Are Sabah ministers not speaking to each other?

The proposed redevelopment of Tanjung Aru covers 340 hectares and has caused controversy. (Bernama pic)

What’s in a promise? Plenty, if you are a member of the Warisan state cabinet.

Undoubtedly there were many who believed the promises made prior to GE14 by Warisan, a newborn party that brought hope to the rakyat with the issues close to their hearts. One such issue is the Tanjung Aru Eco Development (TAED) project.

TAED is a mixed development project covering 340 hectares. Besides a rejuvenation of Prince Philip Park with a rainforest, there would be new resort hotels, marinas, residential areas and even a Greg Norman-designed golf course.

The politicians then in opposition to Barisan Nasional voiced their objections to this project which was launched in 2017. So did numerous environmental NGOs and various professionals.

Also up in arms was the common man on the street who saw it as a threat to their one luxury in life: the sand, the sea and the sun. This was an issue worth championing, an issue that cut across race and religion. This was an issue to hit on.

On Feb 10, Christina Liew of PKR, then and now assembly member for Api-Api, visited the office of TAED. Almost immediately she slammed the project. She voiced her objection, questioning why the project had to be in Tanjung Aru. Liew mentioned Kudat, Kota Belud and Papar as alternative sites.

She was showing her concern for the people of Kota Kinabalu.

Christina is today the deputy chief minister of Sabah.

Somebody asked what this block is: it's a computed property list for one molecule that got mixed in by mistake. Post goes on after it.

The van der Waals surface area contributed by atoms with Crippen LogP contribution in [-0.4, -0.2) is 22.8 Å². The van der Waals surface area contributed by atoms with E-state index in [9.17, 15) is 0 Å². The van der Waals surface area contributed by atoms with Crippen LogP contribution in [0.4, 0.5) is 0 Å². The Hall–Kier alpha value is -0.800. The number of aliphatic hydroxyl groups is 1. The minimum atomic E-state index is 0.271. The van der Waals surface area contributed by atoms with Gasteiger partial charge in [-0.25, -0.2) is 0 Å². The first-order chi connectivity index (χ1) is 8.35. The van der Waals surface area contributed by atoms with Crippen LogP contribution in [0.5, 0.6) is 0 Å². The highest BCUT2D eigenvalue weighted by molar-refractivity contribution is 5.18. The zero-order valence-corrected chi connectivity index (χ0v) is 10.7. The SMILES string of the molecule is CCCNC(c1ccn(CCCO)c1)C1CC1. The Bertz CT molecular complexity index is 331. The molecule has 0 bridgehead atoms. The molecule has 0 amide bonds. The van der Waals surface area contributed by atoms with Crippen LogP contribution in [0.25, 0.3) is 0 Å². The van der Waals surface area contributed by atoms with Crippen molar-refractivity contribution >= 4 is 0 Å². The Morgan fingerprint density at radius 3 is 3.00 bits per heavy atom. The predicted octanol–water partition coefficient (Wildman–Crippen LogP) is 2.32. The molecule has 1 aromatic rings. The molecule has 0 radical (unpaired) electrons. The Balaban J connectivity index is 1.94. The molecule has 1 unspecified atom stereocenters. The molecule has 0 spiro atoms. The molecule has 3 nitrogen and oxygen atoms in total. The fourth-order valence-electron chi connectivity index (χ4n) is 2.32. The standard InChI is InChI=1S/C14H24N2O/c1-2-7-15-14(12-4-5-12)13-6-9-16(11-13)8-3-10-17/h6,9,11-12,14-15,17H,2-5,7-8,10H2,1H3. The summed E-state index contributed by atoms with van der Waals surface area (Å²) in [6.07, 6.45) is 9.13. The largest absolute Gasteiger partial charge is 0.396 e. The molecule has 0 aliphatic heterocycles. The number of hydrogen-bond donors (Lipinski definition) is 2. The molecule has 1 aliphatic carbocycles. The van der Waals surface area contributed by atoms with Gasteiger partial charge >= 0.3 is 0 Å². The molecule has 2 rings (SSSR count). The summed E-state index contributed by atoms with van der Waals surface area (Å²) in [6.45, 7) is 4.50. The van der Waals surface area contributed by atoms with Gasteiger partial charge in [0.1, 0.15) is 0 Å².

One week after that, the assemblyman for Tanjung Aru, Junz Wong, vice-president of Warisan, stated that the first thing Warisan would do if it formed the state government would be to put a complete stop to TAED. Last month, it was reported that he had said the project had been scrapped.

Wong is today the state agriculture and food industry minister.

On July 5, the chief minister and president of Warisan, Shafie Apdal, announced on the front pages of a local daily that TAED may not be scrapped as it was too important to the state. It would, however, undergo some evaluation.

Wouldn’t Liew and Wong have known that this project was important to the state when they decided to use it as an issue to win the hearts and minds of voters in Kota Kinabalu?

Shouldn’t they have discussed this with Shafie and their other coalition partner, the DAP, before going to the polls? Surely TAED would have been identified as a key issue?

Obviously, there was, and still is, a lack of communication between the chief minister and his cabinet members. Sad to say, despite a united front for GE14, when it came to TAED there appears to be separate agendas.

What is sorely missing from the present state government are clear directions and objectives. The sooner they sort it out, the better. If transparency is the order of the day, just get on with it. Being neither here nor there benefits no one.

Supporters of Warisan say to give them more time. How much time? No one dares to quantify The issue here is not a question of time, but one of misleading voters prior to GE14.

Perhaps, TAED will be scrapped. Perhaps it won’t be. Whatever the outcome, to the people of Kota Kinabalu this issue has been an awakening.

Clement Stanley is an FMT reader.

The writer’s views are not necessarily those of FMT.